Traditionalists tend to be greatly interested in such things as hermetic philosophy, occultism, shamanism, and symbolism, and believe strongly in what the ethnomusicologist Benjamin R. Teitelbaum called “spiritual mobility” (see his 2020 book, War for Eternity). They regard 21st century preoccupations like equality, gender politics, individualism, material progress, and technology as mere aspects of modernity, harmful or simply inconsequential.
The second ingredient is a belief in cosmic circularity, as opposed to the ideas of inevitable linearity inherent in mainstream Judaism, Christianity, and Islam, and so throughout modern politics. The world, in this reading, goes through ‘ages’ of decline that can be followed by renewal. An original golden age of unity and quality is ineluctably succeeded by silver, bronze and ultimately dark ages of increasingly mechanistic reductionism – what Guénon memorably called the “age of quantity” – after which the cosmic wheel turns back to the start.
‘Golden Age’ thinking is common to many civilizations, but there are especially close parallels with the four ages (Yugas) of Hinduism, with ‘Kali Yuga’ (the last, sin-filled age of conflict) a shorthand term for today among ‘Aryan’-interested Rightists. This process is almost irrespective of politics, although some theorists see an expeditious role for ‘disruptors’. Evola saw Fascism as a means of reconstituting the Roman Empire, and Bannon saw (and perhaps still sees) Trump as a kind of creative destroyer of consensus, but politics has been a lower priority for other Traditionalists, who concentrated instead on transformation through self-realization.
It may easily be imagined that Traditionalists are prone to eccentricity; for instance, Evola believed that ‘Aryans’ were descended from an ethereal Arctic race which had decayed as they came south. In the 1980s, a writer calling herself “Alice Lucy Trent” officiated in County Donegal over a small community called the Silver Sisterhood, which worshipped a female deity, sported Victorian clothing, and refused to use electricity. Trent later changed her name to “Miss Martindale”, and moved to Oxford, to found a movement called Aristasia in a modest terraced house, where ambiguous persons wearing dresses and veils would hold ultra-reactionary court in a candle-lit, gramophone-sounding interior, and be seen driving around town majestically in a 1950s car. It was part-pantomime, part-serious critique, at once amusing and interesting.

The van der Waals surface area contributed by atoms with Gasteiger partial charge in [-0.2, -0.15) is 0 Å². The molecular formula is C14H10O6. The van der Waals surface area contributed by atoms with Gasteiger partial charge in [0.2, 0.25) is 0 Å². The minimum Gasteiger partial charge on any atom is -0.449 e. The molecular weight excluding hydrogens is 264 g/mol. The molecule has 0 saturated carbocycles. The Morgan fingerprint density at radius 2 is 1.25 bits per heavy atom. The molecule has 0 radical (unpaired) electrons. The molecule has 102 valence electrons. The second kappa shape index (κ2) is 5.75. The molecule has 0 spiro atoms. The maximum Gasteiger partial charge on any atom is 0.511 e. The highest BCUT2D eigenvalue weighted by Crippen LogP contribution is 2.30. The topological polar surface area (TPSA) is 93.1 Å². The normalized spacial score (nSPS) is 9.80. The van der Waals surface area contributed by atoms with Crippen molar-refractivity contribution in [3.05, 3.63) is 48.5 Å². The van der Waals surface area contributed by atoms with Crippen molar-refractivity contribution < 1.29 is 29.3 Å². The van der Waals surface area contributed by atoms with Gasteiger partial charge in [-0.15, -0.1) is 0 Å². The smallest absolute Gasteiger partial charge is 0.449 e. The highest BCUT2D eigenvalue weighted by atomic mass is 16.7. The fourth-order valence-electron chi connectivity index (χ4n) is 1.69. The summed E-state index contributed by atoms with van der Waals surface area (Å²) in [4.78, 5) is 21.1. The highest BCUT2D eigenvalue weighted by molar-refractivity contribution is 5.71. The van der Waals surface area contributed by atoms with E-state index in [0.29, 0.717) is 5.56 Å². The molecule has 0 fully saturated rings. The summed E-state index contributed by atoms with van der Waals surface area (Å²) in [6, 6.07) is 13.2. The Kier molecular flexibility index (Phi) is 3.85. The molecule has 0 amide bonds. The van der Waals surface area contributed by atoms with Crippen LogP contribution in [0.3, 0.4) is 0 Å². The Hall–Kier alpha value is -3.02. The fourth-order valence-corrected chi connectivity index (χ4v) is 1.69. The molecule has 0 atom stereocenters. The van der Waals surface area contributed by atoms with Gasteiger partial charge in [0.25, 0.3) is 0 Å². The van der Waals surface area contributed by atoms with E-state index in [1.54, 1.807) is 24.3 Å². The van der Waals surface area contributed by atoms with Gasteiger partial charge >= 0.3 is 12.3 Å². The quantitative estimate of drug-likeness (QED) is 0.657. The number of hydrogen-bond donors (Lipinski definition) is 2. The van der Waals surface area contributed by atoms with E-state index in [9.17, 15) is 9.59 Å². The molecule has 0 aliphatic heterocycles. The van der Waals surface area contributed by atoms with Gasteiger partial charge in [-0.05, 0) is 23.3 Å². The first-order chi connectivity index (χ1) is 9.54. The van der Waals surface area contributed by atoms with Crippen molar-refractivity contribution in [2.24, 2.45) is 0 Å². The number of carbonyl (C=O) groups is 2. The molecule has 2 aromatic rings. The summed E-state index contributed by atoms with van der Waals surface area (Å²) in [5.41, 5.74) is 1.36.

Sedgwick rues some Rightists’ co-option of some parts of Traditionalism. Indeed, perennialism can be hard to square with ideas about a “clash of civilizations”, or immigration, or belief in physical racial differences (which even Evola downplayed). He nevertheless examines their thinking with commendable fairness. He differentiates between genuinely traditional teachings about religion and society, which really can be millennia old, and 1920s-to-present-day attempts to turn some of these teachings into realities. For Sedgwick, whatever about the youthful Evola, by his late period he had become a “non-traditional Traditionalist”, and the Evolan phraseology deployed by some on today’s radical Right is therefore mostly “post-Traditionalism”.
But logical consistency matters little in politics, even metapolitics. Traditionalism may persist as a presence on the Right, if sometimes more symbolically than as substance. Traditionalists’ emphasis on arcane knowledge is intrinsically appealing to some who aspire to be elite leaders. There are also similarities in outlooks and temperaments between Traditionalists and some Rightists – shared perspectives on the manifold problems of modernity, shared detestation of bleak materialism, and shared love of grand and sweeping narratives. As the once world-bestriding West shivers in winnowing new winds, and mainstream conservatism flounders, the epic appeal of a mythical past (and implied enchanted future) seems likely to grow. Sedgwick’s second book on this too long neglected theme makes another significant contribution to what may be an expanding as well as evolving field.
Book Details: Mark Sedgwick, London: Pelican, 2023, hb., 410pps., £25